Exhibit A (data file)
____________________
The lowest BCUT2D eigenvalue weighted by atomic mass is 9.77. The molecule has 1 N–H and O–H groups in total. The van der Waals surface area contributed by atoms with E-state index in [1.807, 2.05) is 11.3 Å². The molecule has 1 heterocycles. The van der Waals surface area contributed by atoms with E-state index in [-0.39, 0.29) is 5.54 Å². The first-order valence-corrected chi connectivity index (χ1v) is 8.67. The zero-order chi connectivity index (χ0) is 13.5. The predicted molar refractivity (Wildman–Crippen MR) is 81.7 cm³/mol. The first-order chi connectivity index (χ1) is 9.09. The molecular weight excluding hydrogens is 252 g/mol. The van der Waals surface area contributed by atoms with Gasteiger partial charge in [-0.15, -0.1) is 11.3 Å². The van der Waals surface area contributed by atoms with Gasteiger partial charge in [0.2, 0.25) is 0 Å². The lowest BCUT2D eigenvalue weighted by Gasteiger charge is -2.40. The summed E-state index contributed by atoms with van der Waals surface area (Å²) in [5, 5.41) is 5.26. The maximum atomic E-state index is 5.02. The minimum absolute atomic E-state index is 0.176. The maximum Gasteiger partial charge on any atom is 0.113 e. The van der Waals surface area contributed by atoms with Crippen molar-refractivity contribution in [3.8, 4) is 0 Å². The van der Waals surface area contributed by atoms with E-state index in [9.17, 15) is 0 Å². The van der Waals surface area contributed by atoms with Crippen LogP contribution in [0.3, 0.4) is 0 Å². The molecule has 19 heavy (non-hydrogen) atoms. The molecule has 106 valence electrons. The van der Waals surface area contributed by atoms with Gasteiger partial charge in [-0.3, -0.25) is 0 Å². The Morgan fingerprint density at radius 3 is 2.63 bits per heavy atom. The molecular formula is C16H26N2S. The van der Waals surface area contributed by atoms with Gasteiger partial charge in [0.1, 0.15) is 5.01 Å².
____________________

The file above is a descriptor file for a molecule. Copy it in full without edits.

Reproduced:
The lowest BCUT2D eigenvalue weighted by atomic mass is 9.77. The molecule has 1 N–H and O–H groups in total. The van der Waals surface area contributed by atoms with E-state index in [1.807, 2.05) is 11.3 Å². The molecule has 1 heterocycles. The van der Waals surface area contributed by atoms with E-state index in [-0.39, 0.29) is 5.54 Å². The first-order valence-corrected chi connectivity index (χ1v) is 8.67. The zero-order chi connectivity index (χ0) is 13.5. The predicted molar refractivity (Wildman–Crippen MR) is 81.7 cm³/mol. The first-order chi connectivity index (χ1) is 9.09. The molecular weight excluding hydrogens is 252 g/mol. The van der Waals surface area contributed by atoms with Gasteiger partial charge in [-0.15, -0.1) is 11.3 Å². The van der Waals surface area contributed by atoms with Gasteiger partial charge in [0.2, 0.25) is 0 Å². The lowest BCUT2D eigenvalue weighted by Gasteiger charge is -2.40. The summed E-state index contributed by atoms with van der Waals surface area (Å²) in [5, 5.41) is 5.26. The maximum atomic E-state index is 5.02. The minimum absolute atomic E-state index is 0.176. The maximum Gasteiger partial charge on any atom is 0.113 e. The van der Waals surface area contributed by atoms with Crippen molar-refractivity contribution in [3.8, 4) is 0 Å². The van der Waals surface area contributed by atoms with E-state index in [9.17, 15) is 0 Å². The van der Waals surface area contributed by atoms with Crippen LogP contribution in [0.3, 0.4) is 0 Å². The molecule has 19 heavy (non-hydrogen) atoms. The molecule has 106 valence electrons. The van der Waals surface area contributed by atoms with Gasteiger partial charge in [-0.3, -0.25) is 0 Å². The Morgan fingerprint density at radius 3 is 2.63 bits per heavy atom. The molecular formula is C16H26N2S. The van der Waals surface area contributed by atoms with Gasteiger partial charge in [0.1, 0.15) is 5.01 Å².